Lauren Beukes wins the Arthur C. Clarke Award
Super South African Lauren Beukes last night received the prestigious Arthur C. Clarke Award for Literature at the Apollo Piccadilly in London for her second novel Zoo City. She is the first South African to be honoured with the award in its 25 year history.
The award is given for the best science fiction novel first published in the United Kingdom during the previous year. Established with a grant from Arthur C. Clarke in 1987, the winning book is chosen by a panel of judges from the British Science Fiction Association, the Science Fiction Foundation and a third organization, currently SF Crowsnest. The winner receives a prize consisting of a number of pounds sterling equal to the current year (£2011 for this year). In recent years, the award has been presented on the opening night of the Sci-Fi London film festival.
[pullquote]It’s a muti-noir set in a reimagined Johannesburg[/pullquote]In her acceptance speech, Beukes said that it was appropriate that the award coincided with the 17th anniversary of South Africa becoming a democracy as South Africa was a great country to live in and that its spirit echoes her book, with its blend of magic and technology.
She describes Zoo City as an urban fantasy. “It’s a muti-noir set in a reimagined Johannesburg. It’s the story of a girl with a sloth on her back, a dirty 419 habit and the magical ability to find lost things who gets drawn into a case to find a missing pop star.”
Ex-drug addict Zinzi December is a woman with a past, but that’s obvious from the Sloth on her back. FL (former life) she was a journalist, but now she lives in the South African slums of Zoo City, where most of the residents have been ‘animalled’. She’s become a Mashavi, which refers to both her animal familiar, Sloth, and her magical ability, which for her is to find lost things. Like others in this alternative present, her animal was thrust upon her by the shadowy Undertow, which came for her after her brother was killed by a bullet meant for her. Whether it’s a guilty conscience that has started to manifest physically, a godly punishment or, like the daemons in Phillip Pullman’s His Dark Materials (something hinted at in the book), part of their soul, being animalled in a society already suffering from other xenophobic attitudes is not conductive to an easy life.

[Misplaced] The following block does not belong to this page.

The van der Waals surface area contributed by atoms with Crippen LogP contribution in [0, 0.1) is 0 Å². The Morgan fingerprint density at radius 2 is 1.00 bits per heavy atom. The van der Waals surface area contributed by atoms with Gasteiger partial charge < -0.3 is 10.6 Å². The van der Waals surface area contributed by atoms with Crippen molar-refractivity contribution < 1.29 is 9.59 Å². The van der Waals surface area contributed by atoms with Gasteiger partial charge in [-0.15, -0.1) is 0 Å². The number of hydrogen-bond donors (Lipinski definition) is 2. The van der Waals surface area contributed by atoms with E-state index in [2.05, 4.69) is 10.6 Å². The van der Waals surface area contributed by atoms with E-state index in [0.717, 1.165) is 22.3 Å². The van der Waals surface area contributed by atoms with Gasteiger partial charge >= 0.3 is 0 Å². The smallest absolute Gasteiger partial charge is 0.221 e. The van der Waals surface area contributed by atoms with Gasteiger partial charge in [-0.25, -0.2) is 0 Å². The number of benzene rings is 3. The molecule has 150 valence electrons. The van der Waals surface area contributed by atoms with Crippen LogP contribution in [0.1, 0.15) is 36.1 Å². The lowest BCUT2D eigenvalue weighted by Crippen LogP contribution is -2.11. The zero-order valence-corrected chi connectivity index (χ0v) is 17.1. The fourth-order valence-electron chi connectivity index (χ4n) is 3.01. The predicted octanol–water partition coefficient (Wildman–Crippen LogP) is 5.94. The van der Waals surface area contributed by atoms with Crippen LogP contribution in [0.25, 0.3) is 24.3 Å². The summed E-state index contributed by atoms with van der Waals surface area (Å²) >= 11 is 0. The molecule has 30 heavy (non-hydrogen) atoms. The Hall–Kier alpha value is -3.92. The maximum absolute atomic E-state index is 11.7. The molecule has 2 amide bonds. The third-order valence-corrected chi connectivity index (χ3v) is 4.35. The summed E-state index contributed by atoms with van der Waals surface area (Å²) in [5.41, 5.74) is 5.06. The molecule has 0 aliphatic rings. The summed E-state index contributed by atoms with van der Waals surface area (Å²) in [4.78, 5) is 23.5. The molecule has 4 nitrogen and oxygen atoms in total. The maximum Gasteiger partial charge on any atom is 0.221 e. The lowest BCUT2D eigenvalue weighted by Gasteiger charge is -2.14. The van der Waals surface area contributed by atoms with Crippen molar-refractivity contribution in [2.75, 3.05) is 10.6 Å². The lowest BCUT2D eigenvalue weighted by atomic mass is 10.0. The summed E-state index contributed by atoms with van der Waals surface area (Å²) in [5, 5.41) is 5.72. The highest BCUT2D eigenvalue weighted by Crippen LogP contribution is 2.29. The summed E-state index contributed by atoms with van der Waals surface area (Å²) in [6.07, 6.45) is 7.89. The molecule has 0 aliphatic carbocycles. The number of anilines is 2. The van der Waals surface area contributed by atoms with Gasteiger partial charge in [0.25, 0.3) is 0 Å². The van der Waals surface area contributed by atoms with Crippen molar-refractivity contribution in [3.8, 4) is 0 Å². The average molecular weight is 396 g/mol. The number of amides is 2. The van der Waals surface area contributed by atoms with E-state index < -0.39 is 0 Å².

[pullquote]A stunningly original urban fantasy[/pullquote]
In addition to the Arthur C. Clarke award, the books’ cover artwork received the 2010 BSFA award for best art. The book also received Kitschies Red Tentacle for the 2010 book that “best elevates the tone of geek culture”.
Laurens’ first novel was Moxyland, a speculative science fiction novel set in a future Cape Town. Both books were first published in South Africa by Jacana Publishing and released internationally by Osprey Publishing’s Angry Robot imprint. Her first book, the non-fiction Maverick: Extraordinary Women From South Africa’s Past was long-listed for the 2006 Sunday Times Alan Paton Award.
Beukes has also published short stories in several anthologies including Home Away, Touch: Stories of Contact, Open: Erotic Stories from South African Women Writers, African Road: New Writing from Southern Africa, 180 Degrees: New Fiction By South African Women Writers. As a journalist, her articles have been published in a wide range of local and international magazines including The Hollywood Reporter, Nature Medicine and Colors as well as The Sunday Times Lifestyle, Marie Claire, Elle, Cosmopolitan and SL Magazine.
She has also worked as head writer for Clockwork Zoo, where she was part of the development team that created South Africa’s first half-hour animated TV series, URBO: The Adventures of Pax Afrika and wrote 12 episodes of the Disney Playhouse show Florrie’s Dragons. She was also one of the writers, together with Ben Trovato and Tumiso Tsukudu on the pilot of ZA News.
Beukes is an avid member of South Africa’s growing group of Twitterati – you can follow her tweets here: http://twitter.com/#!/laurenbeukes and send her your congratulations directly.
Local readers can find Zoo City on Kalahari.net in multiple formats (softcover, trade paperback and ebook pdf). Foreign readers will find Zoo City on Amazon UK again in multiple formats, including a Kindle version.